Science & Technology
A new way for quantum computing systems to keep their cool
A wireless technique enables a super-cold quantum computer to send and receive data without generating too much error-causing heat
Written by Adam Zewe, MIT News Office
Heat causes errors in the qubits that are the building blocks of a quantum computer, so quantum systems are typically kept inside refrigerators that keep the temperature just above absolute zero (-459 degrees Fahrenheit).
But quantum computers need to communicate with electronics outside the refrigerator, in a room-temperature environment. The metal cables that connect these electronics bring heat into the refrigerator, which has to work even harder and draw extra power to keep the system cold. Plus, more qubits require more cables, so the size of a quantum system is limited by how much heat the fridge can remove.
To overcome this challenge, an interdisciplinary team of MIT researchers has developed a wireless communication system that enables a quantum computer to send and receive data to and from electronics outside the refrigerator using high-speed terahertz waves.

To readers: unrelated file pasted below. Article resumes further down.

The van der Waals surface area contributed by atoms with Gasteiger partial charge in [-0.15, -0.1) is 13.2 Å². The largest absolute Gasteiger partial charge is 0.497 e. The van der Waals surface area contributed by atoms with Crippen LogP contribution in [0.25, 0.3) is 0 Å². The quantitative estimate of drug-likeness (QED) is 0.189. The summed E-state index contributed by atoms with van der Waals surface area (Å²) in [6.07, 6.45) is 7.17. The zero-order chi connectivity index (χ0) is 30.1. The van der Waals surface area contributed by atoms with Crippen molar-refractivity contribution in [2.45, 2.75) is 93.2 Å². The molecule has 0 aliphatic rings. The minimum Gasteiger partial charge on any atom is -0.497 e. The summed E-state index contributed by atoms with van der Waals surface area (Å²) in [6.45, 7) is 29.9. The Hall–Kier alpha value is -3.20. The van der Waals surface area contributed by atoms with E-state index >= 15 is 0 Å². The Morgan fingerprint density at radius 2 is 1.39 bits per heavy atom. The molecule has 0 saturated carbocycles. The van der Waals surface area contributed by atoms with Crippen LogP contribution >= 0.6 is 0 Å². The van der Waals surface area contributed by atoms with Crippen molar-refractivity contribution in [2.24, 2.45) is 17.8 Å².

A transceiver chip placed inside the fridge can receive and transmit data. Terahertz waves generated outside the refrigerator are beamed in through a glass window. Data encoded onto these waves can be received by the chip. That chip also acts as a mirror, delivering data from the qubits on the terahertz waves it reflects to their source.
This reflection process also bounces back much of the power sent into the fridge, so the process generates only a minimal amount of heat. The contactless communication system consumes up to 10 times less power than systems with metal cables.
“By having this reflection mode, you really save the power consumption inside the fridge and leave all those dirty jobs on the outside. While this is still just a preliminary prototype and we have some room to improve, even at this point, we have shown low power consumption inside the fridge that is already better than metallic cables. I believe this could be a way to build largescale quantum systems,” says senior author Ruonan Han, an associate professor in the Department of Electrical Engineering and Computer Sciences (EECS) who leads the Terahertz Integrated Electronics Group.